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Bankrupt or not: the 2019 from Intertoys and CoolCat to Hudson's Bay


The year starts messy, with many familiar faces falling over the streets in the first few months, including CoolCat and Hudson's Bay. Later, with Thomas Cook, there is also a large travel company that collapses. looks back on the most important (near) bankruptcies of an eventful 2019.

The year starts messy, with many familiar faces falling over the streets in the first few months, including CoolCat and Hudson's Bay. Later, with Thomas Cook, there is also a large travel company that collapses. looks back on the most important (near) bankruptcies of an eventful 2019.

February: Intertoys' bankruptcy, restart and sale

For Intertoys, the year can at least be called turbulent. The toy chain goes bankrupt in February, followed by a restart in May, with the Portuguese investment company Green Swan as the owner. Around 150 stores are closed, leaving more than 230 stores.

Grand plans color the restart. There will be experience stores , in which experience is central, and also things like 'personalized wrapping paper' must save the chain. In conversation with, the new CEO Roland Armbruster says that the approach will be completely different. "The world is changing, and we are changing with it. You have to dare to try something."

That is of short duration: in September the investor is already selling Intertoys. Michiel Witteveen, the owner of Mirage Retail Group, buys the toy store chain for a "sharp" amount. The Portuguese would have had too little money for the plans, with empty stores as a result.

Because Mirage also owns Blokker, Big Bazar and Maxi Toys, according to Witteveen a strong player is created who can close "the best deals" when purchasing. We will see it in 2020.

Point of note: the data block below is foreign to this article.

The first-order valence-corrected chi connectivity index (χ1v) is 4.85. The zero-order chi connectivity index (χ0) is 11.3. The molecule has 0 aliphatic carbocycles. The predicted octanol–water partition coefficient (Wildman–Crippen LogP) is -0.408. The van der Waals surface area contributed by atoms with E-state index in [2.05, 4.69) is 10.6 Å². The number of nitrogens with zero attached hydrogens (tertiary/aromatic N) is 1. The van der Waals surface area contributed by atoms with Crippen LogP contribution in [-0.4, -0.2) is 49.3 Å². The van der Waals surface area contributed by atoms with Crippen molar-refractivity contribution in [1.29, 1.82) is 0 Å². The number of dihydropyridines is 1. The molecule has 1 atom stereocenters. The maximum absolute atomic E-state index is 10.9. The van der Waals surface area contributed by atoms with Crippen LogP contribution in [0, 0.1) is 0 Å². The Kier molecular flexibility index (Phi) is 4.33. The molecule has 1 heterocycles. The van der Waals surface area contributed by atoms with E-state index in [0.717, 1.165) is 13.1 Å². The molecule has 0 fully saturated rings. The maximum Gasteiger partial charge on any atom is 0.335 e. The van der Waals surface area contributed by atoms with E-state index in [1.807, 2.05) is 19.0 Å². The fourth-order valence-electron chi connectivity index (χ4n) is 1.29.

See also: Toy chain Intertoys bankrupt, stores remain open for the time being

March: CoolCat goes bankrupt (and is saved by Kahn)

CoolCat is founded in 1979 by entrepreneur Roland Kahn, but will go under in March this year. At that time, 1,180 people were employed in the chain in the Netherlands. "Challenging market conditions" is the explanation for the bankruptcy.

The weather is also said to be the culprit: "If it stays above 20 degrees for months, nobody will buy fall clothing. Same story for when it doesn't get cold," a spokesperson told There is also criticism of that statement. A retail chain should withstand such common, small setbacks. Retail expert Paul Moers at the time: "If you can't handle bad weather, you shouldn't live in the Netherlands."

Incidentally, founder Kahn indirectly takes over the baton again via a limited liability company construction. From a technical point of view, CoolCat does have a different owner, since the limited companies where the store fell are bankrupt. It still has an unclear effect on the shopping streets. It is referred to as the closure of all stores, leaving only a webshop under the name CoolCat Junior. Yet the door is still ajar for the option of a small amount of physical CoolCat cases.